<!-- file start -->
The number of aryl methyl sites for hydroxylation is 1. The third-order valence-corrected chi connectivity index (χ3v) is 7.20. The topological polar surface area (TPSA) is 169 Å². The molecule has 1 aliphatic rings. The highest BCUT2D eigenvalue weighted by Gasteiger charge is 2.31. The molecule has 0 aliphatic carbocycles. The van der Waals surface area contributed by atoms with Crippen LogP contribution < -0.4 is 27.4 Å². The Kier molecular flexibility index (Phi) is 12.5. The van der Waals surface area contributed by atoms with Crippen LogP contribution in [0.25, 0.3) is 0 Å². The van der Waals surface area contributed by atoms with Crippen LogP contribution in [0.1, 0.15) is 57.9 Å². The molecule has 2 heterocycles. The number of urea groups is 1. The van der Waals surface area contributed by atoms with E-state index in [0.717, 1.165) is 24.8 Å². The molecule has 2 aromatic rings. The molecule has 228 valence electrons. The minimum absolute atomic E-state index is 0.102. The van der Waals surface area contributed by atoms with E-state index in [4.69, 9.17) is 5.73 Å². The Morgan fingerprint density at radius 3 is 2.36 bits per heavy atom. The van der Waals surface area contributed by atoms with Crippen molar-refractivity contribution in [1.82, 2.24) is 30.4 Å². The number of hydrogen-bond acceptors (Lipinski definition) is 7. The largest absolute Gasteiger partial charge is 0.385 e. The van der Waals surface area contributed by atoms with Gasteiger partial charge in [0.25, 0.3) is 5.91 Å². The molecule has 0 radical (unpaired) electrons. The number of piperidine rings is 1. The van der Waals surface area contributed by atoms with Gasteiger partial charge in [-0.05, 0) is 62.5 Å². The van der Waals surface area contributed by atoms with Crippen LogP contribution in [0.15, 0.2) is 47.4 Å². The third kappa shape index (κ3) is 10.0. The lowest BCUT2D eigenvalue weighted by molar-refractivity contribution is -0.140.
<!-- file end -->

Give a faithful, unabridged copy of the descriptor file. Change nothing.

The number of aryl methyl sites for hydroxylation is 1. The third-order valence-corrected chi connectivity index (χ3v) is 7.20. The topological polar surface area (TPSA) is 169 Å². The molecule has 1 aliphatic rings. The highest BCUT2D eigenvalue weighted by Gasteiger charge is 2.31. The molecule has 0 aliphatic carbocycles. The van der Waals surface area contributed by atoms with Crippen LogP contribution < -0.4 is 27.4 Å². The Kier molecular flexibility index (Phi) is 12.5. The van der Waals surface area contributed by atoms with Crippen LogP contribution in [0.25, 0.3) is 0 Å². The van der Waals surface area contributed by atoms with Crippen LogP contribution in [0.1, 0.15) is 57.9 Å². The molecule has 2 heterocycles. The number of urea groups is 1. The van der Waals surface area contributed by atoms with E-state index in [0.717, 1.165) is 24.8 Å². The molecule has 2 aromatic rings. The molecule has 228 valence electrons. The minimum absolute atomic E-state index is 0.102. The van der Waals surface area contributed by atoms with E-state index in [4.69, 9.17) is 5.73 Å². The Morgan fingerprint density at radius 3 is 2.36 bits per heavy atom. The van der Waals surface area contributed by atoms with Crippen molar-refractivity contribution in [1.82, 2.24) is 30.4 Å². The number of hydrogen-bond acceptors (Lipinski definition) is 7. The largest absolute Gasteiger partial charge is 0.385 e. The van der Waals surface area contributed by atoms with Gasteiger partial charge in [0.25, 0.3) is 5.91 Å². The molecule has 0 radical (unpaired) electrons. The number of piperidine rings is 1. The van der Waals surface area contributed by atoms with Gasteiger partial charge in [-0.05, 0) is 62.5 Å². The van der Waals surface area contributed by atoms with Crippen LogP contribution in [0.15, 0.2) is 47.4 Å². The third kappa shape index (κ3) is 10.0. The lowest BCUT2D eigenvalue weighted by molar-refractivity contribution is -0.140.